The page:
The Welsh tourism industry would also be boosted. The impressive architecture of La Rance barrage in France and of the Thames barrier has made them tourist attractions in their own right. There would be huge opportunities for new leisure activities such as water sports, fishing and bird watching on both sides of the Severn estuary. The Cardiff-Weston barrage would also act as a storm surge barrier, protecting people’s homes and assets that are under threat from rising sea levels and increasingly volatile weather—that point was made by my hon. Friend the Member for Swansea West. That would enable inhabitants to remain living in low-lying coastal settlements on the Gwent and Somerset levels. Some 4 million people live in those low-lying communities. They and their properties would be significantly safer with that reduced flood risk.
There would also be incalculable, yet invaluable, benefits to local wildlife with the Cardiff-Weston option offering protection for the Severn’s fragile ecosystems. One of the greatest threats to this delicate environment is the climate change that the barrage would help to fight. Every year that passes without a commitment to construct the barrage is a year lost in the battle against climate change. Research suggests that the barrage would also reinvigorate the environment and protect declining species such as the dunlin, an iconic bird in the Severn that has experienced a catastrophic fall in numbers over recent years.
Not only would existing ecosystems be protected, but a study of La Rance barrage suggests that there would be a significant increase in faunal abundance and biodiversity. The barrage would slow down the fearsome Severn tide, introducing more light and oxygen, and therefore improving the water quality and attracting more fish, which would support greater and more diverse birdlife. Investment in the barrage would be investment in the long-term future of the Welsh economy and environment, producing electricity for generations to come, with a life expectancy of 150 years as a tried and tested technology.
The Parliamentary Under-Secretary of State for Wales (Mr David Jones): I commend the right hon. Gentleman, because he has consistently supported the Severn barrage. Does he accept, however, that the cost to the public purse would be in the region of £34 billion? If not, what figure would he suggest? In these straitened economic times, how could the country to afford it?
Paul Flynn (Newport West) (Lab): To put this into context, it is worth remembering that the contract for clearing up the mess left by the nuclear power programme stands at £13 billion, but will eventually be £93 billion. The new nuclear programme is in chaos and a comparison could be made—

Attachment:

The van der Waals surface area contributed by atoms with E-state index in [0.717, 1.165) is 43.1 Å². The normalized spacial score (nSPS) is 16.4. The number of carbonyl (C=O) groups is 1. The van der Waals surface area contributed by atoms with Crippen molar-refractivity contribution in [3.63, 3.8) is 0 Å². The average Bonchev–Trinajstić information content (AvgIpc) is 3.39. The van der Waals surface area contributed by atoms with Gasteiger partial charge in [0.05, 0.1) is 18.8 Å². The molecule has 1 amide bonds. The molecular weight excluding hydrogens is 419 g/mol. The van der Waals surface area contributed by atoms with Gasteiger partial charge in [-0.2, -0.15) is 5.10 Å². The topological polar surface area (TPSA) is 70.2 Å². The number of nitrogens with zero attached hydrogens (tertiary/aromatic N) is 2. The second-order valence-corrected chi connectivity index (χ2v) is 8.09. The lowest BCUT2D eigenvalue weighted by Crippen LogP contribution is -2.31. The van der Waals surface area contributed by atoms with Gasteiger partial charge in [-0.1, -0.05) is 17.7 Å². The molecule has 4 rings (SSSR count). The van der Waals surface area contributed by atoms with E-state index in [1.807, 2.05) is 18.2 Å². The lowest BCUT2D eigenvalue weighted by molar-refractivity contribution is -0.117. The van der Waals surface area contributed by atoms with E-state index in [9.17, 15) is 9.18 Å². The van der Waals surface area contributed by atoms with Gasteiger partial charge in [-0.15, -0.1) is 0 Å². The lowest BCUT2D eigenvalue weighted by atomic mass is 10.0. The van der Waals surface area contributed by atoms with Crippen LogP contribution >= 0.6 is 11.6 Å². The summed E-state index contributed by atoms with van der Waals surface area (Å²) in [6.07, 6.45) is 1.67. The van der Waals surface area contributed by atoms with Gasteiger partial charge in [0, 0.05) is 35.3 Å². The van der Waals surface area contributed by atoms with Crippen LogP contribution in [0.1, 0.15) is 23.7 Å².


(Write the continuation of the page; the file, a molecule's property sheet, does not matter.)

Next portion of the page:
Mr Hain: I think I got the gist, Mr Havard. I will come to the cost in a moment, but I want first to point out that La Rance barrage in France, which is similar to the proposed Cardiff-Weston option, has been reliably generating tidal power for more than 35 years and will have a long and profitable life for many decades ahead.
The Government gave the cost during a time of public spending cuts as a reason for abandoning Cardiff-Weston—this comes to the nub of the cost issues that have been raised—and the Secretary of State and the Minister have repeated that fiction this morning. It is entirely false, and potential developers have made it clear to me that they do not need any public money.
Mr Hain: I will finish my point. The right hon. Lady and the Minister raised the point about cost. The potential developers have told me that, if they have the active backing of the Government, especially through the planning process, they are confident of raising the £20 billion to £30 billion necessary to build it from sovereign wealth funds and other investors, who would see it as an absolutely sure-safe investment option.
Mrs Gillan: May I offer clarification to the right hon. Gentleman? We are talking at cross-purposes when we could, in fact, be in agreement. First, I am assured that there is nothing to prevent a privately financed scheme from coming forward before 2015.
Secondly, the company that believes it can deliver a Severn barrage as a commercially viable project without the investment of significant public funds claims to have the backing of middle east investors. The organisation includes the Halcrow group, Ove Arup, various solicitors and KPMG—the right hon. Gentleman knows many of the people involved who are in the public domain.
There is no reason why the Government will not look at a private project, but I remind the right hon. Gentleman that there is uncertainty about how the scheme would comply with regulation, which would add to the cost and risk of construction. The scale and impact of the scheme would be far greater than those of La Rance and unprecedented in an environmentally friendly design project. There are many bridges to cross and he must not give the impression that the scheme has been cancelled. We will not put public money into the scheme, but there is nothing to prevent a consortium from coming forward before 2015.
Mr Hain: I am pleased that I allowed the Secretary of State to intervene—I always am—because she has said something interesting. She appears to be saying that, if a private consortium—I have met a number of them and it sounds as though she has, too—approaches the Government and says, “We can build this with the private funds we have already accumulated,” they will back it, but what I hear from those investors is that they will not be able to get absolute certainty unless they have the Government’s backing in principle.